Shares of Boeing Co (NYSE:BA) traded slightly higher on Tuesday, even as CEO Dennis Muilenburg was on the receiving end of scathing criticism from U.S. lawmakers over a pair of airline disasters that exposed the company’s lax approach to safety.
Despite the modest uptick, BA shares have been mired in a nine-month skid amid ongoing investigations into the company’s safety standards and cozy relationship with the Federal Aviation Administration (FAA).
On Tuesday, Boeing CEO Dennis Muilenburg appeared before the Senate Commerce Committee, where he was questioned about his company’s response to two fatal crashes that have rocked the aviation industry over the past year. In prepared testimony, Muilenberg said:
“We have learned and are still learning from these accidents. We know we made mistakes and got some things wrong. We own that, and we are fixing them.”
Connecticut Democrat Richard Blumenthal took Muilenburg to task over his company’s poor response to the disasters, which took place in October 2018 and March and killed a combined 346 people.
“Those pilots never had a chance. These loved ones never had a chance,” Blumenthal said. “They were in flying coffins as a result of Boeing deciding it was going to conceal MCAS from the pilot.”
Blumenthal was referring to the 737’s Maneuvering Characteristic Augmentation System (MCAS), the flight-control center that was excluded from the pilot manuals.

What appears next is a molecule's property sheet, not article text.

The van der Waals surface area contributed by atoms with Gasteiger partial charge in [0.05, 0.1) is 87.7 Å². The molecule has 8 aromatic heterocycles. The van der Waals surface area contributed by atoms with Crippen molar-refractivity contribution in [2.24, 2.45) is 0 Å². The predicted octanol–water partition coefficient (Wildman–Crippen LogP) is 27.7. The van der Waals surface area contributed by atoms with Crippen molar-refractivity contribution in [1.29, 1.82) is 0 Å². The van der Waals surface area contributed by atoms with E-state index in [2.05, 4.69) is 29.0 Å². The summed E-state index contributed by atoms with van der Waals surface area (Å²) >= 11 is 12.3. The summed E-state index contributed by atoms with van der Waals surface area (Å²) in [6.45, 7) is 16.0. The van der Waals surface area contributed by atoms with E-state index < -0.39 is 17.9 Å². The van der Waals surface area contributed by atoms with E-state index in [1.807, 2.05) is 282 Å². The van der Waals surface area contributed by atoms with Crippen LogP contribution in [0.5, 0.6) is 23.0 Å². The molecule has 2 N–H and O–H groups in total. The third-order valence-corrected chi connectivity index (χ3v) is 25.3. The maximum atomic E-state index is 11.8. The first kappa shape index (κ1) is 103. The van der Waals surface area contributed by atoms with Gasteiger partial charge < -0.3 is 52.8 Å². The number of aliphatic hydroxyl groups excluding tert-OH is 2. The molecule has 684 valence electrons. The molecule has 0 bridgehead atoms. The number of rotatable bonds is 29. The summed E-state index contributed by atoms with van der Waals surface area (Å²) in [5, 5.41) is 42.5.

Boeing has been desperately trying to fix its flight-control system in hopes that the FAA and other aviation authorities will once again clear its 737 fleet for flight.
The FAA is also facing a backlash over its relationship with Boeing. Senate committee chair Roger Wicker, a Republican from Mississippi, criticized the two organizations for exhibiting “a disturbing level of casualness and flippancy.”
Boeing’s stock price rose 1% on Tuesday, reaching a session high of $345.00. By comparison, the Dow Jones Industrial Average (DJIA) barely moved.
Even with the gains, BA is down a whopping $100 from its 52-week high and has been a net drag on the Dow for much of 2019. That’s because BA is the Dow’s largest component by weight at just over 8.5%. The second-largest component, Apple Inc. (AAPL), represents 6.2% of the blue-chip index.
Some analysts believe that Boeing’s yearlong slide makes the stock ripe for bottom picking. Using a discounted cash flow (DCF) model, Simply Wall St argues that BA stock could be undervalued by up to 41%. That figure may be hard to justify given Boeing’s disastrous earnings call last week, where it reported a 50% slide in third-quarter profit that was far worse than what analysts had expected.